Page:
The mayor quickly emphasized its size would be modest. “I try to tell people, we’re not trying to create another Grand Park,” he said, referring to the heavily attended, 400-acre youth sports complex in fast-growing Westfield.

That facility in affluent Hamilton County was built with $49 million in public funds and opened in 2014.

The 400-acre park includes 31 multi-purpose fields, 26 diamonds, and a 377,000-square-foot events center with three synthetic-turf fields.

By contrast, the multisports facility under consideration in Terre Haute would cover about 100 acres and include four baseball fields, four softball fields, a baseball stadium and an adjacent waterpark, the mayor said. Bennett envisions the park being overseen by the Vigo County Capital Improvement Board.

The facility could be supported by funds from the county’s food and beverage tax, he explained. Once the new Downtown Convention Center begins turning a profit, which Bennett anticipates happening in the next five years, “there is going to be additional revenue coming in that we can put toward the next big project” — the multi-sports complex.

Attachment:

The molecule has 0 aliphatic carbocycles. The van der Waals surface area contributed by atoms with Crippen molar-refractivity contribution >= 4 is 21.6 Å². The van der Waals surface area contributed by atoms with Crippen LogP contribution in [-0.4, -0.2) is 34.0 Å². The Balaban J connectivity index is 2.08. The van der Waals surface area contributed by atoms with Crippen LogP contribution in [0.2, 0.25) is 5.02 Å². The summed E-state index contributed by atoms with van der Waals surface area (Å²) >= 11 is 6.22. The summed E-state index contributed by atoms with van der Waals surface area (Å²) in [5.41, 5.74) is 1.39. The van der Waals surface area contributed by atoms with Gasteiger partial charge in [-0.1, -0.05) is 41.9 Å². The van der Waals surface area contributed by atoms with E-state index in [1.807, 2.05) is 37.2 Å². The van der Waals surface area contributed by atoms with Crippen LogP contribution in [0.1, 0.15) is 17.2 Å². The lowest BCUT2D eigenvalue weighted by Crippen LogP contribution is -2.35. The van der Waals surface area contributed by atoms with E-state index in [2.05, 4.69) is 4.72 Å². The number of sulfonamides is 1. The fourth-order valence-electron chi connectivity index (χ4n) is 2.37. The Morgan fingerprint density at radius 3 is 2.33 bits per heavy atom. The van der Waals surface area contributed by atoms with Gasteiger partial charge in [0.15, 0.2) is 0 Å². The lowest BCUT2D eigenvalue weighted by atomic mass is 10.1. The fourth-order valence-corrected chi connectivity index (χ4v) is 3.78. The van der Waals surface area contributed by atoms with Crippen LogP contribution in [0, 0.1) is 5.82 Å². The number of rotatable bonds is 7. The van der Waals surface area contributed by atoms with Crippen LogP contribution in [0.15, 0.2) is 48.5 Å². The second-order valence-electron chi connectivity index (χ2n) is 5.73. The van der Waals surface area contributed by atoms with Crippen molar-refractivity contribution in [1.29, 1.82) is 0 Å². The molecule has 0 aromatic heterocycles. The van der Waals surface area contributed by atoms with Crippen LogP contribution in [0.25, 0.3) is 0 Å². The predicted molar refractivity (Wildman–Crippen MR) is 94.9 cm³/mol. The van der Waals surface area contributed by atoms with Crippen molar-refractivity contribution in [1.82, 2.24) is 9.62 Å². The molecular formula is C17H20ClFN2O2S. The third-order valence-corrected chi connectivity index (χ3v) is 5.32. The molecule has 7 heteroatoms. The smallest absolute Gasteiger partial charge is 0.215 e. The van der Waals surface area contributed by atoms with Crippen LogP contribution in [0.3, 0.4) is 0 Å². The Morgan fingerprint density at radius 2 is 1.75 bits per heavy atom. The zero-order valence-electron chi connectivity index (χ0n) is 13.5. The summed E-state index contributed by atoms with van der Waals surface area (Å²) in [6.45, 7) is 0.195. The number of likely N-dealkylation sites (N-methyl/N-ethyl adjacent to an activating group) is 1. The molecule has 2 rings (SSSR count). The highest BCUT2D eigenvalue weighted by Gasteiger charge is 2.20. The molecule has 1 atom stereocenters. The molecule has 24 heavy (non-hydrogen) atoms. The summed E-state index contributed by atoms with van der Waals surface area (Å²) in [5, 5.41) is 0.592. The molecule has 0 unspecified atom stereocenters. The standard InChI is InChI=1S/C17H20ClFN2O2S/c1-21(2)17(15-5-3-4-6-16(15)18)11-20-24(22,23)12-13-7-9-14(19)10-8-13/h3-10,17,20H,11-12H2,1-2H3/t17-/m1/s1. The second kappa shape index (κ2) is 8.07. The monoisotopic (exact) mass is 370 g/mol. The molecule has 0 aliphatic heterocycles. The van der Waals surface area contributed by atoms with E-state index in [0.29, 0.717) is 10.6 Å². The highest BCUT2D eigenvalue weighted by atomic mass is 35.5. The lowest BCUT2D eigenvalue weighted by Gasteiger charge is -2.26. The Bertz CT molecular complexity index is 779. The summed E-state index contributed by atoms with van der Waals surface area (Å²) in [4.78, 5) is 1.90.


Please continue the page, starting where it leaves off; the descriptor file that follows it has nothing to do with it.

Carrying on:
Bennett hopes to pursue funding for the construction of the multi-sports complex from a possible new round of state READI grants in 2023 and tax revenue from the Churchill Downs Queen of Terre Haute Casino and Resort, which is under construction on the city’s east side. The complex could eventually expand to include spaces for other sports such as soccer, football, tennis and pickleball, as well as parking and entry ways. Though no location has been determined, Bennett speculated that the city’s east side has the most open space for a 100-acre facility, plus easy access from Interstate 70.

A project including a baseball stadium for the Rex and local high schools also would involve private investment. “The Rex have had ideas for years about having their own stadium,” Bennett said.

In fact, the concept of a stadium as part of a multisports complex has been on Rex owner and general manager Bruce Rosselli’s mind for seven years. He has an artist’s rendering for such a facility, and envisions it to include a variety of sports, such as volleyball, ice skating, basketball and adult activities such as walking paths.